Tax Policy – Colombia’s New Dividend Policy Raises Taxes on Investors

Countries around the world have different methods of taxing dividends and several have integrated their business and individual income tax systems with a credit imputation. This type of system minimizes the double taxation of corporate income and can lead to a more neutral policy stance toward investment.

However, many countries have policies that create extra tax burdens on corporate income including dividend taxes. Colombia recently adopted a new tax policy on dividends that will raise taxes on shareholders and could hurt the ability of Colombian businesses to attract investors.

The Colombian experience shows how a country might implement a new dividend tax. Colombia adopted a dividend tax in 2016 with some changes in 2018 that increases the tax burden that people investing in Colombia will face in the coming years. As a partial countermeasure, the government has planned to progressively reduce the corporate income tax rate to offset some of the effect of the increase in dividend taxes.

Dividend calculations are different in some civil law countries than in the United States or common law countries. In those countries, including Colombia, dividends are calculated directly from profits. The profit definition is a positive net income at the end of the fiscal year; if a company does not have profits, then a dividend distribution is not possible. This is calculated as income – (costs + expenses + taxes). This is different from an earnings and profits criterion to determine if the amount distributed by a corporation is treated as a dividend, as it is in the United States.

Changes to Dividend Taxation

In 2016 the Colombian Congress enacted Law 1819, which modified the Colombian Tax Code, creating a tax on dividends. Prior law allowed dividends to be distributed tax-free once the corporate tax was paid on profits. According to this new law, dividends are taxed at the shareholder level when a dividend is credited or paid.

The dividend tax was amended in 2018 by Law 1943. The amendments in Law 1943 to the dividend tax include:

  1. an increase on the dividend rates,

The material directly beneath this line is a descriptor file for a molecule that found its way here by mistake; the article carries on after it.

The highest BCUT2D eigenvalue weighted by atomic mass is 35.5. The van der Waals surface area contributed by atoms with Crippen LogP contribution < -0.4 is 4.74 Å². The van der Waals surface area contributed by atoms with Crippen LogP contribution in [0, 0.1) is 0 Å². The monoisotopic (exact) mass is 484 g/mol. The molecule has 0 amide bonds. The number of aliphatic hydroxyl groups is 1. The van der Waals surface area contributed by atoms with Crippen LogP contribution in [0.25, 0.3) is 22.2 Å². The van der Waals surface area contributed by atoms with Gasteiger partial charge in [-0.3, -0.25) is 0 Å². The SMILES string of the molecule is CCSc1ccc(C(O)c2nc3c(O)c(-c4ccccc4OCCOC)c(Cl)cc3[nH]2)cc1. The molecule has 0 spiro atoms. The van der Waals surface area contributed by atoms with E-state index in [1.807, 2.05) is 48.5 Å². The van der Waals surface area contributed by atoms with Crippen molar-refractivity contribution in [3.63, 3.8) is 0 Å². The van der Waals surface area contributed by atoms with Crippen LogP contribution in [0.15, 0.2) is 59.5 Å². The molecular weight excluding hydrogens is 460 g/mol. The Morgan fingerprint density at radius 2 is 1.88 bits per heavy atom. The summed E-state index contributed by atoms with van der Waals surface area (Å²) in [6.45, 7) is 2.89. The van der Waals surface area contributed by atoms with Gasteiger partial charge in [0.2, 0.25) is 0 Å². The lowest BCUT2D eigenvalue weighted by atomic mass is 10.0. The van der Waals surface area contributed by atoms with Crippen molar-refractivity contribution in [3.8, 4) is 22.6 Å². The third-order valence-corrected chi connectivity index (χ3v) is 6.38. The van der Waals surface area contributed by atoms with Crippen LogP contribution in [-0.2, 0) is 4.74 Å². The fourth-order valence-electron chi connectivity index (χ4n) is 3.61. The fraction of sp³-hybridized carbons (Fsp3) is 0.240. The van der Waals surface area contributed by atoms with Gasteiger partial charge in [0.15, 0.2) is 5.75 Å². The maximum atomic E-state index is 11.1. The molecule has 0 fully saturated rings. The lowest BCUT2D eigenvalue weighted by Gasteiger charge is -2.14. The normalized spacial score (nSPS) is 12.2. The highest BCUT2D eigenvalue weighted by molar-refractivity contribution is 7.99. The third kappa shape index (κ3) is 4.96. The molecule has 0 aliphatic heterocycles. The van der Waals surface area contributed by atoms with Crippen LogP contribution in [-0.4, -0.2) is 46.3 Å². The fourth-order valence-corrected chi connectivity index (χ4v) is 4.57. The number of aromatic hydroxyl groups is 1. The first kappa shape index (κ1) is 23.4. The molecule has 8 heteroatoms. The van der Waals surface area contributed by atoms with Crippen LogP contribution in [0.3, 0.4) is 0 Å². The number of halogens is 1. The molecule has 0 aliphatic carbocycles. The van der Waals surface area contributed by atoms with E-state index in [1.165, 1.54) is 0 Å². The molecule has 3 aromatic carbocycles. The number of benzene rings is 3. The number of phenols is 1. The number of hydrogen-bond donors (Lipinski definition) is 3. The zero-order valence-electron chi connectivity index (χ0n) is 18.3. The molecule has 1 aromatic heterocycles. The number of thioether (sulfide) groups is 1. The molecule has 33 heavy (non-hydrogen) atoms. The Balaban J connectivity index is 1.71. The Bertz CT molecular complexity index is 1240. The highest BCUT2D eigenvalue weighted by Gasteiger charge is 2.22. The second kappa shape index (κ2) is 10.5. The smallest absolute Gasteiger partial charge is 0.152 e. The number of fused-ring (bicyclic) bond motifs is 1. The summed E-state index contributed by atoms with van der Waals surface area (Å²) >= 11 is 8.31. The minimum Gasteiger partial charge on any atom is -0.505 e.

2. the obligation for corporations to withhold on distributions,
  3. a transition regime where the modifications made by the law apply before December 2018.

According to the Colombian law, distributed dividends are taxed at different rates depending on the previous treatment of distributed profits. If profits were not taxed before distribution, then dividends are taxed at a higher rate. The rates vary in the case of individuals and corporations. In the case of individuals, the applicable withholding rate is 15 percent when the amount of the distribution is over 300 UVT (approximately $3,321).[1] For corporations, the withholding rate is 7.5 percent if the dividend was previously taxed at the corporate level.

The 7.5 percent withholding rate is applicable only for the first distribution between Colombian corporations. When a dividend is distributed a second time, from a corporate shareholder to a third shareholder, there is no further withholding applicable. A credit mechanism allows the credits derived from the withholding to be carried forward until the dividend reaches the individual who is the ultimate beneficial owner.

In February, the Colombian Tax authority (DIAN) issued a ruling clarifying that the dividend tax does not apply to dividends paid from profits generated before fiscal year 2017, regardless of when the dividends are distributed.

Other Changes

The tax legislation has also changed other aspects of corporate taxation. The corporate income tax will be reduced by 1 percentage point each year from 2019-2022, with a 2019 rate of 33 percent and a 2022 rate of 30 percent. Combined with the 2019 corporate tax rate, the new 7.5 percent withholding tax on dividends results in an effective tax rate of 38.025 percent on dividends for the year 2019. This does not include additional personal income tax if it applies.

The income tax withholding rate has also been increased from 15 percent to 20 percent for payments abroad in the following categories: royalties, leasing and technical, and consulting and technical assistance services.

Conclusion

Certainly, no tax system is perfect, and each country can work to improve their tax policy. In developing countries, corporate taxes are an important source of the revenue, but changes must be carefully drafted in order to minimize the impact on investors. The United States recently moved to a more territorial system with a dividends received deduction as part of the Tax Cuts and Jobs Act. However, in the case of Colombia, the authorities are going the other way with increased taxes on dividends.  This may cause investors to look for other countries in order to invest in more competitive conditions. For Colombian residents with actual investments in the country, the reform puts local investors in a higher tax situation than some investors based in other countries in the region. 


[1] In Colombian legislation tax brackets are not determined directly in Colombian currency. Tax brackets are divided in units of tax value (Unidades de Valor Tributario (UVT)) on which a different rate applies to each bracket in the progressive structure. The UVT value in Colombian Pesos is adjusted each year to make tax assessments simpler. The UVT value is adjusted according to inflation and the consumer price index. For the year 2019, 1 UVT is valued at 34,270.00 Colombian pesos, approximately $11.


Source: Tax Policy – Colombia’s New Dividend Policy Raises Taxes on Investors